So many authors on their blogs will talk about how nothing they do is real work unless it is writing. It doesn't matter if they spent the day blogging, responding to fan mail, negotiating contracts for a new novel, going to their tax accountant, reading over an audio script of a previously published novel, or working on the adaptation of their novel into a graphic novel or TV show. If they're not producing new material, the rest doesn't matter.
Personally, I've always thought this is a little tough. As an group, successful writers seem to all be workaholics, and I thought their own taskmaster drive was holding them to too high a standard. After all, all the other things are part of their work. They need to keep their fans happy and panting for the next release; they need to put down the foundations for new work, keep the business side of their job going, and maintain all the "side projects" like graphic novels that are jobs unto themselves.
But today I think I understood. I spent an hour this morning going over my query letter again. Then, having worked on it until I my edits began to make it worse, I set it aside and started looking for an agent. I spent another hour dabbling my fingers in the Writer's Market and individual agent sites. It was a full two-hour "writing" session for me. I should have felt just as accomplished as I did when I finished a session of editing Madison or writing Sasha.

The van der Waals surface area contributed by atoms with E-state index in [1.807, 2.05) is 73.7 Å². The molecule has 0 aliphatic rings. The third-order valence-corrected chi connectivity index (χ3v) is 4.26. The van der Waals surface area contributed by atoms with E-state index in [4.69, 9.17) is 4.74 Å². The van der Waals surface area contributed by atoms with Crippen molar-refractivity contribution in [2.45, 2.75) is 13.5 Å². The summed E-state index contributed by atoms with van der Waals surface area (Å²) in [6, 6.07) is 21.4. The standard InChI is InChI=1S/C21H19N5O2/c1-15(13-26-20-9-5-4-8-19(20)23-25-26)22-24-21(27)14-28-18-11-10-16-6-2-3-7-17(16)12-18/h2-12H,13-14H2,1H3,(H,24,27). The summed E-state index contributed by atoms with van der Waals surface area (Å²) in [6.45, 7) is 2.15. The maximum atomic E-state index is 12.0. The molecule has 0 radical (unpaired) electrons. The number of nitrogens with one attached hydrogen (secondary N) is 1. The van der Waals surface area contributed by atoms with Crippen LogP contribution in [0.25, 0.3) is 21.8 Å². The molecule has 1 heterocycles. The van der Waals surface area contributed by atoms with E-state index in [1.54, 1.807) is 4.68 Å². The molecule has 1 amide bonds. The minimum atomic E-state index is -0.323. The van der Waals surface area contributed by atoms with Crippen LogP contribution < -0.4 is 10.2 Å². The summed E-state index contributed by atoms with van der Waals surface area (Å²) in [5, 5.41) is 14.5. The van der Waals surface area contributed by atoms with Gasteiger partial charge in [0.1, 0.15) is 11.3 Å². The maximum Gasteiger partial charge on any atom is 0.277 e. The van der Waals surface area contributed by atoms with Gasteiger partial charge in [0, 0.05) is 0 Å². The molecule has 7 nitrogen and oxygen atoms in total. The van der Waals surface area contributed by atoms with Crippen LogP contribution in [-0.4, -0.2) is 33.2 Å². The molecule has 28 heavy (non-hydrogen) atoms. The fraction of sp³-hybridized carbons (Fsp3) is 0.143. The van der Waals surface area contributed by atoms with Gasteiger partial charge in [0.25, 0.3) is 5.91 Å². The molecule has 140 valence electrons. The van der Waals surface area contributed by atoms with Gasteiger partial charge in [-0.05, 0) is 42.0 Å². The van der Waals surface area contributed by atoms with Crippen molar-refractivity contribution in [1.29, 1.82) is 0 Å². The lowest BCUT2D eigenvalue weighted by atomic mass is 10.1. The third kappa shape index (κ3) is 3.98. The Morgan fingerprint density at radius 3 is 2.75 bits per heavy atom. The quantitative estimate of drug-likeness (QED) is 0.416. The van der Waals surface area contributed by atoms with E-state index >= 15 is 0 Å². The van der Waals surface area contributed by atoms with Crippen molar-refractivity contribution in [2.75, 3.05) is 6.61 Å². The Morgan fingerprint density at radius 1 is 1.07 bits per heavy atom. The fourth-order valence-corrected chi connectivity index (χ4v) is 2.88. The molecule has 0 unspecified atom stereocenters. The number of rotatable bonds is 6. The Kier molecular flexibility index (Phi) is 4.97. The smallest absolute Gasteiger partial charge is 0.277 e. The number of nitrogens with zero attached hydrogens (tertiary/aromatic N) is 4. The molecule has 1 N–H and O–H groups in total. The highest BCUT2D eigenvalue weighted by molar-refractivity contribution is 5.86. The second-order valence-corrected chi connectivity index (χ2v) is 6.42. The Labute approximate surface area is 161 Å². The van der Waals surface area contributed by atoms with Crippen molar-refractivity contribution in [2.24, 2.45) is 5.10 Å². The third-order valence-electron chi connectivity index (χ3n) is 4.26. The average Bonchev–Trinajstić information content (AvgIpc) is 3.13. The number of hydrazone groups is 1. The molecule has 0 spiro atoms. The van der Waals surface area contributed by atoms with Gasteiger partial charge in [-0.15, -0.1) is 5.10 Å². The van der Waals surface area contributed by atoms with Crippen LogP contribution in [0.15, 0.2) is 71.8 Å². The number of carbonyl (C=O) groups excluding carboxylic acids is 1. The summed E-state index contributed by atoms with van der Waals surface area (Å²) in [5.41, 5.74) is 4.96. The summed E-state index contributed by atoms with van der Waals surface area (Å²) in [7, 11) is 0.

What I felt was like I had slacked off. Yes, without finding an agent, my writing will never be seen by anyone but family and friends. Yes, to find an agent, I need to spend some time researching the. I need to spend even more time working on my query letter. But at the end of the day, none of that feels like it counts as real work. There were no additional pages added to my "done" pile. There wasn't even a new card put up on my storyboard.
Part of me wants to wail that this job is impossible. Part of me wants to slap that other part of me. There's a balance out there, and I've decided that another chocolate chip cookie just might help me find it.